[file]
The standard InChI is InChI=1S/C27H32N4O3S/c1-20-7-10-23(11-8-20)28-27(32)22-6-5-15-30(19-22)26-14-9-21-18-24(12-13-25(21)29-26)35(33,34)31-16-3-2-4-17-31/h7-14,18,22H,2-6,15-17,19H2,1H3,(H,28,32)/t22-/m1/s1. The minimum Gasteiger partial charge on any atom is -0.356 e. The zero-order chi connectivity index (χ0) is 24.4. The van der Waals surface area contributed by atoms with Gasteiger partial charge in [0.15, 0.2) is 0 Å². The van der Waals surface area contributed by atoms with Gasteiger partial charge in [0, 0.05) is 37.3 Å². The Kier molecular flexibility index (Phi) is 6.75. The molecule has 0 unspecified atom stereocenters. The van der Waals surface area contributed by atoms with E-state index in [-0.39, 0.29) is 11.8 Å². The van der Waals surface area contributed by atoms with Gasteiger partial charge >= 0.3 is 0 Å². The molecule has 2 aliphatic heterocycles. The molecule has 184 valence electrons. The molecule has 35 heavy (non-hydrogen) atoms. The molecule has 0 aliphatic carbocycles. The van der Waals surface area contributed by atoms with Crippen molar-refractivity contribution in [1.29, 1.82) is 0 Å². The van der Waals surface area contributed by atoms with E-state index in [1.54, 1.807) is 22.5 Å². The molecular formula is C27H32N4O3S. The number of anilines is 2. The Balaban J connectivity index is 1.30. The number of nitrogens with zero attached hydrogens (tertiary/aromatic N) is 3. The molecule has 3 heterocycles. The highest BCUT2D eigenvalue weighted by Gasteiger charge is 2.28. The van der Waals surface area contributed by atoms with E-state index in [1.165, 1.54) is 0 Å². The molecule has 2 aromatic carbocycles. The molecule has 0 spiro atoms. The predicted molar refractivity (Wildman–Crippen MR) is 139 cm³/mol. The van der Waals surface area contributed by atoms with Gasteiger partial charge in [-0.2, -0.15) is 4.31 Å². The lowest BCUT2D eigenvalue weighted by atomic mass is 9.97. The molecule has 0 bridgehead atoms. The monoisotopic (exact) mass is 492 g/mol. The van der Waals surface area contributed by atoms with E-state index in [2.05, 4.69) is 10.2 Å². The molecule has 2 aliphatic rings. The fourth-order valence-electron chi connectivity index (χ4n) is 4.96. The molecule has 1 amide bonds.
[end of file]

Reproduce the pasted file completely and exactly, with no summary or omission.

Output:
The standard InChI is InChI=1S/C27H32N4O3S/c1-20-7-10-23(11-8-20)28-27(32)22-6-5-15-30(19-22)26-14-9-21-18-24(12-13-25(21)29-26)35(33,34)31-16-3-2-4-17-31/h7-14,18,22H,2-6,15-17,19H2,1H3,(H,28,32)/t22-/m1/s1. The minimum Gasteiger partial charge on any atom is -0.356 e. The zero-order chi connectivity index (χ0) is 24.4. The van der Waals surface area contributed by atoms with Gasteiger partial charge in [0.15, 0.2) is 0 Å². The van der Waals surface area contributed by atoms with Gasteiger partial charge in [0, 0.05) is 37.3 Å². The Kier molecular flexibility index (Phi) is 6.75. The molecule has 0 unspecified atom stereocenters. The van der Waals surface area contributed by atoms with E-state index in [-0.39, 0.29) is 11.8 Å². The van der Waals surface area contributed by atoms with Gasteiger partial charge >= 0.3 is 0 Å². The molecule has 2 aliphatic heterocycles. The molecule has 184 valence electrons. The molecule has 35 heavy (non-hydrogen) atoms. The molecule has 0 aliphatic carbocycles. The van der Waals surface area contributed by atoms with Crippen molar-refractivity contribution in [1.29, 1.82) is 0 Å². The van der Waals surface area contributed by atoms with E-state index in [1.54, 1.807) is 22.5 Å². The molecular formula is C27H32N4O3S. The number of anilines is 2. The Balaban J connectivity index is 1.30. The number of nitrogens with zero attached hydrogens (tertiary/aromatic N) is 3. The molecule has 3 heterocycles. The highest BCUT2D eigenvalue weighted by Gasteiger charge is 2.28. The van der Waals surface area contributed by atoms with E-state index in [1.165, 1.54) is 0 Å². The molecule has 2 aromatic carbocycles. The molecule has 0 spiro atoms. The predicted molar refractivity (Wildman–Crippen MR) is 139 cm³/mol. The van der Waals surface area contributed by atoms with Gasteiger partial charge in [-0.2, -0.15) is 4.31 Å². The lowest BCUT2D eigenvalue weighted by atomic mass is 9.97. The molecule has 0 bridgehead atoms. The monoisotopic (exact) mass is 492 g/mol. The van der Waals surface area contributed by atoms with E-state index in [2.05, 4.69) is 10.2 Å². The molecule has 2 aliphatic rings. The fourth-order valence-electron chi connectivity index (χ4n) is 4.96. The molecule has 1 amide bonds.